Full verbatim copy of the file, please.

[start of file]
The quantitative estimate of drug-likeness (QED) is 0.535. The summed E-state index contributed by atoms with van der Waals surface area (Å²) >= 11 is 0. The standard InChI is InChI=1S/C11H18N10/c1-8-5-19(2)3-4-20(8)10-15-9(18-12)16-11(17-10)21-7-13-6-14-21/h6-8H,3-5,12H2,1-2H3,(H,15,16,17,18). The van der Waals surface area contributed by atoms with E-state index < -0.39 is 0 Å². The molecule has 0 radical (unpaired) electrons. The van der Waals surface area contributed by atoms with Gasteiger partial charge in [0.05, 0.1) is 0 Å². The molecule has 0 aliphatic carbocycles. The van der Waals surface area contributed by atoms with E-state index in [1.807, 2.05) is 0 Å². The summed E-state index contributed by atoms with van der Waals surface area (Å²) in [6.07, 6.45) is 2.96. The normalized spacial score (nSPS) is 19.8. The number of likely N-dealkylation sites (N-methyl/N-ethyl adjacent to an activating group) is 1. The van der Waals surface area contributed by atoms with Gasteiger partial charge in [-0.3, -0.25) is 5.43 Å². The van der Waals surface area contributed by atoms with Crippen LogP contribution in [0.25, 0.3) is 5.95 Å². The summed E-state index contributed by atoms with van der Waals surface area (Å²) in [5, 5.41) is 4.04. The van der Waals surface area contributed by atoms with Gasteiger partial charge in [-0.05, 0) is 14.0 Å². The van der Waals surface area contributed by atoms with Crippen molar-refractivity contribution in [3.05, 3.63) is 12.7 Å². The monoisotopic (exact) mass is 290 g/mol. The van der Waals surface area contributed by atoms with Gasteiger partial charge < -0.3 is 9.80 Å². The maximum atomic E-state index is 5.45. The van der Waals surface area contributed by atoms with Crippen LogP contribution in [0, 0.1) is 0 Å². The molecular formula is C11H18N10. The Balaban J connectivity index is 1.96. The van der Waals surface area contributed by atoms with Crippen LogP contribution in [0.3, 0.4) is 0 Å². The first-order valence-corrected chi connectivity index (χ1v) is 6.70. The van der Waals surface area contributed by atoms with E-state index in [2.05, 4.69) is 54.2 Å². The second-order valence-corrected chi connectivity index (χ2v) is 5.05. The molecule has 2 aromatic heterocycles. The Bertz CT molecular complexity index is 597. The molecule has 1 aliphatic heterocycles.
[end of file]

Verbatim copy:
The quantitative estimate of drug-likeness (QED) is 0.535. The summed E-state index contributed by atoms with van der Waals surface area (Å²) >= 11 is 0. The standard InChI is InChI=1S/C11H18N10/c1-8-5-19(2)3-4-20(8)10-15-9(18-12)16-11(17-10)21-7-13-6-14-21/h6-8H,3-5,12H2,1-2H3,(H,15,16,17,18). The van der Waals surface area contributed by atoms with E-state index < -0.39 is 0 Å². The molecule has 0 radical (unpaired) electrons. The van der Waals surface area contributed by atoms with Gasteiger partial charge in [0.05, 0.1) is 0 Å². The molecule has 0 aliphatic carbocycles. The van der Waals surface area contributed by atoms with E-state index in [1.807, 2.05) is 0 Å². The summed E-state index contributed by atoms with van der Waals surface area (Å²) in [6.07, 6.45) is 2.96. The normalized spacial score (nSPS) is 19.8. The number of likely N-dealkylation sites (N-methyl/N-ethyl adjacent to an activating group) is 1. The van der Waals surface area contributed by atoms with Gasteiger partial charge in [-0.3, -0.25) is 5.43 Å². The van der Waals surface area contributed by atoms with Crippen LogP contribution in [0.25, 0.3) is 5.95 Å². The summed E-state index contributed by atoms with van der Waals surface area (Å²) in [5, 5.41) is 4.04. The van der Waals surface area contributed by atoms with Gasteiger partial charge in [-0.05, 0) is 14.0 Å². The van der Waals surface area contributed by atoms with Crippen molar-refractivity contribution in [3.05, 3.63) is 12.7 Å². The monoisotopic (exact) mass is 290 g/mol. The van der Waals surface area contributed by atoms with Gasteiger partial charge < -0.3 is 9.80 Å². The maximum atomic E-state index is 5.45. The van der Waals surface area contributed by atoms with Crippen LogP contribution in [0, 0.1) is 0 Å². The molecular formula is C11H18N10. The Balaban J connectivity index is 1.96. The van der Waals surface area contributed by atoms with Crippen LogP contribution in [0.3, 0.4) is 0 Å². The first-order valence-corrected chi connectivity index (χ1v) is 6.70. The van der Waals surface area contributed by atoms with E-state index in [2.05, 4.69) is 54.2 Å². The second-order valence-corrected chi connectivity index (χ2v) is 5.05. The molecule has 2 aromatic heterocycles. The Bertz CT molecular complexity index is 597. The molecule has 1 aliphatic heterocycles.